Again, my memory of gas and pressure is pretty sketchy, seeing as I haven't learned anything about it since high school, but I think this is what should happen.

**EDIT** Damn, I see I got beat!
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Old 11-14-2011, 02:30 AM   #5
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Quote:
Originally Posted by JuanMoore View Post
Your instincts are correct, and the pressure at which the beer is carbonated needs to be the same as the serving pressure to maintain the same carbonation level. It's also true that a lower psi results in a better pour in many kegerators, but that's because they aren't properly balanced (usually the lines are too short). I suggest using a chart like this one to determine what pressure will give you your desired carb level, and then choosing a beer line length that provides enough resistance to balance that pressure.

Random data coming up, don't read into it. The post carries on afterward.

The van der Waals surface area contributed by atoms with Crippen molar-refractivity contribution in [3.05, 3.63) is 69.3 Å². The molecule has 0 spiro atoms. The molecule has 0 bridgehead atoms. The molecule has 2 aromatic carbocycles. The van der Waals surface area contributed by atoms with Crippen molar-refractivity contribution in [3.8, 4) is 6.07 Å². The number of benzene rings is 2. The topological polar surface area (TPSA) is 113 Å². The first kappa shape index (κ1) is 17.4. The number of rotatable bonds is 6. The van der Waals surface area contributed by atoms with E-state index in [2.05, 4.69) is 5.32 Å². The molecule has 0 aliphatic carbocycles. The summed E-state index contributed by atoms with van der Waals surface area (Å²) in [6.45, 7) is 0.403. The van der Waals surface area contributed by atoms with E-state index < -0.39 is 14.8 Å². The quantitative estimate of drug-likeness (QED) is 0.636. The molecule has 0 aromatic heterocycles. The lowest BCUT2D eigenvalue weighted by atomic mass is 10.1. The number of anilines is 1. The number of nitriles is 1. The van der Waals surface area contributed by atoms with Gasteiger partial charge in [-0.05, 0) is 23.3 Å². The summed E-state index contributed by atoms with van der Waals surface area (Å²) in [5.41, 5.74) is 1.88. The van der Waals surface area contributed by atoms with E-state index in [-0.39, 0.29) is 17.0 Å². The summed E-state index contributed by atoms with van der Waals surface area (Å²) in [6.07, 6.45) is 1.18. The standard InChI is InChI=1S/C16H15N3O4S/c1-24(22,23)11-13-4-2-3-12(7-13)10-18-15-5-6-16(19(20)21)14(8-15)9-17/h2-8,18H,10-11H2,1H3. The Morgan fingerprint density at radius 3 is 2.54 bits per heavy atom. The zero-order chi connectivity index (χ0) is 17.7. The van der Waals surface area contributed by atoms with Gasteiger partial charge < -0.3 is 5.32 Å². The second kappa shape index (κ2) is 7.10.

This is incorrect. If you set the serving pressure lower than the carbonation level, every time you pour a beer CO2 will come out of solution into the headspace, until the carbonation level reaches equilibrium with the new lower pressure.
Right. The only reason, ever, to have a "serving pressure" that is different is when you have an unbalanced system. That might work for one keg, but not in something like I have. I have 5 kegs. My psi is at 12, with the temp at 40 degrees. If I had a different 'serving pressure', that would be terrible!

If I wanted a glass of beer A, I'd have to close the gas to that keg, reach in and purge it and reset the regulator to 5 psi. Then turn off the gas to other kegs? So it's at 5 psi to push that one beer. Then, for the second glass, I want beer B. I'd have to turn off that gas, and purge, and set it to 5 psi? And now I'm done- I have to reset them all at 12 psi, and reopen the gas to all 5 kegs.